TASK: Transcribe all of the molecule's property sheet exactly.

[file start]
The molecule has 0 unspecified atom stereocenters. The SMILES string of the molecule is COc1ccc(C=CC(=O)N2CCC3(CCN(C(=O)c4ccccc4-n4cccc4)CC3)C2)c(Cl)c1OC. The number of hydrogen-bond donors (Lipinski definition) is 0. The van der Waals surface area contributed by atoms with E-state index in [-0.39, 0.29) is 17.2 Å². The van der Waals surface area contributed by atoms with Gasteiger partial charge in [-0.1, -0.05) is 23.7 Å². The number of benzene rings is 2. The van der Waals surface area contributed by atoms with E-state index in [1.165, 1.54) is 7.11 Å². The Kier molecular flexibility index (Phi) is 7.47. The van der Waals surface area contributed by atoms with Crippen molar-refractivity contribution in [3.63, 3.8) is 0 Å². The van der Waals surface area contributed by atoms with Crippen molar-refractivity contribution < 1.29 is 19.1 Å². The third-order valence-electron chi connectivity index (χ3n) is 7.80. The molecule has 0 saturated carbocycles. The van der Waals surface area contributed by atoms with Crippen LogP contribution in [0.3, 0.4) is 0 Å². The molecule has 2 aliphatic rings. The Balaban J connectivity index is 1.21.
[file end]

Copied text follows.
The molecule has 0 unspecified atom stereocenters. The SMILES string of the molecule is COc1ccc(C=CC(=O)N2CCC3(CCN(C(=O)c4ccccc4-n4cccc4)CC3)C2)c(Cl)c1OC. The number of hydrogen-bond donors (Lipinski definition) is 0. The van der Waals surface area contributed by atoms with E-state index in [-0.39, 0.29) is 17.2 Å². The van der Waals surface area contributed by atoms with Gasteiger partial charge in [-0.1, -0.05) is 23.7 Å². The number of benzene rings is 2. The van der Waals surface area contributed by atoms with E-state index in [1.165, 1.54) is 7.11 Å². The Kier molecular flexibility index (Phi) is 7.47. The van der Waals surface area contributed by atoms with Crippen molar-refractivity contribution in [3.63, 3.8) is 0 Å². The van der Waals surface area contributed by atoms with Crippen molar-refractivity contribution < 1.29 is 19.1 Å². The third-order valence-electron chi connectivity index (χ3n) is 7.80. The molecule has 0 saturated carbocycles. The van der Waals surface area contributed by atoms with Crippen LogP contribution in [0.3, 0.4) is 0 Å². The molecule has 2 aliphatic rings. The Balaban J connectivity index is 1.21.